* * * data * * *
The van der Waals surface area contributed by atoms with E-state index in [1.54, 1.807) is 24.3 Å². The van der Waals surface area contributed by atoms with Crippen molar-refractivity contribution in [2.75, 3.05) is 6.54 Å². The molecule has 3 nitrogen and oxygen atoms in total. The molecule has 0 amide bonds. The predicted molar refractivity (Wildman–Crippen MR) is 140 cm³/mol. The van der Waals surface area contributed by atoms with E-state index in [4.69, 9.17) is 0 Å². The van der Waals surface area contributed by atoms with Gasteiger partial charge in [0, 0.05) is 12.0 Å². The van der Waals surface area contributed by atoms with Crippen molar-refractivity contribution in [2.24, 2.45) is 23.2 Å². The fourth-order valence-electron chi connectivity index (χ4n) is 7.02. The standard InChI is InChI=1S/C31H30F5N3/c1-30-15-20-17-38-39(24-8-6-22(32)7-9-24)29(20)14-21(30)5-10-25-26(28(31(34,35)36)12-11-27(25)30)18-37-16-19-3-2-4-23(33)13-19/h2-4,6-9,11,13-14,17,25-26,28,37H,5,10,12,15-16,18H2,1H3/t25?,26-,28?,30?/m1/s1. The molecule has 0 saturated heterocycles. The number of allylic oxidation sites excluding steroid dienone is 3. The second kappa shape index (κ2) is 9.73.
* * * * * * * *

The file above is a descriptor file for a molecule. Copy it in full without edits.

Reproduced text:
The van der Waals surface area contributed by atoms with E-state index in [1.54, 1.807) is 24.3 Å². The van der Waals surface area contributed by atoms with Crippen molar-refractivity contribution in [2.75, 3.05) is 6.54 Å². The molecule has 3 nitrogen and oxygen atoms in total. The molecule has 0 amide bonds. The predicted molar refractivity (Wildman–Crippen MR) is 140 cm³/mol. The van der Waals surface area contributed by atoms with E-state index in [4.69, 9.17) is 0 Å². The van der Waals surface area contributed by atoms with Gasteiger partial charge in [0, 0.05) is 12.0 Å². The van der Waals surface area contributed by atoms with Crippen molar-refractivity contribution in [2.24, 2.45) is 23.2 Å². The fourth-order valence-electron chi connectivity index (χ4n) is 7.02. The standard InChI is InChI=1S/C31H30F5N3/c1-30-15-20-17-38-39(24-8-6-22(32)7-9-24)29(20)14-21(30)5-10-25-26(28(31(34,35)36)12-11-27(25)30)18-37-16-19-3-2-4-23(33)13-19/h2-4,6-9,11,13-14,17,25-26,28,37H,5,10,12,15-16,18H2,1H3/t25?,26-,28?,30?/m1/s1. The molecule has 0 saturated heterocycles. The number of allylic oxidation sites excluding steroid dienone is 3. The second kappa shape index (κ2) is 9.73.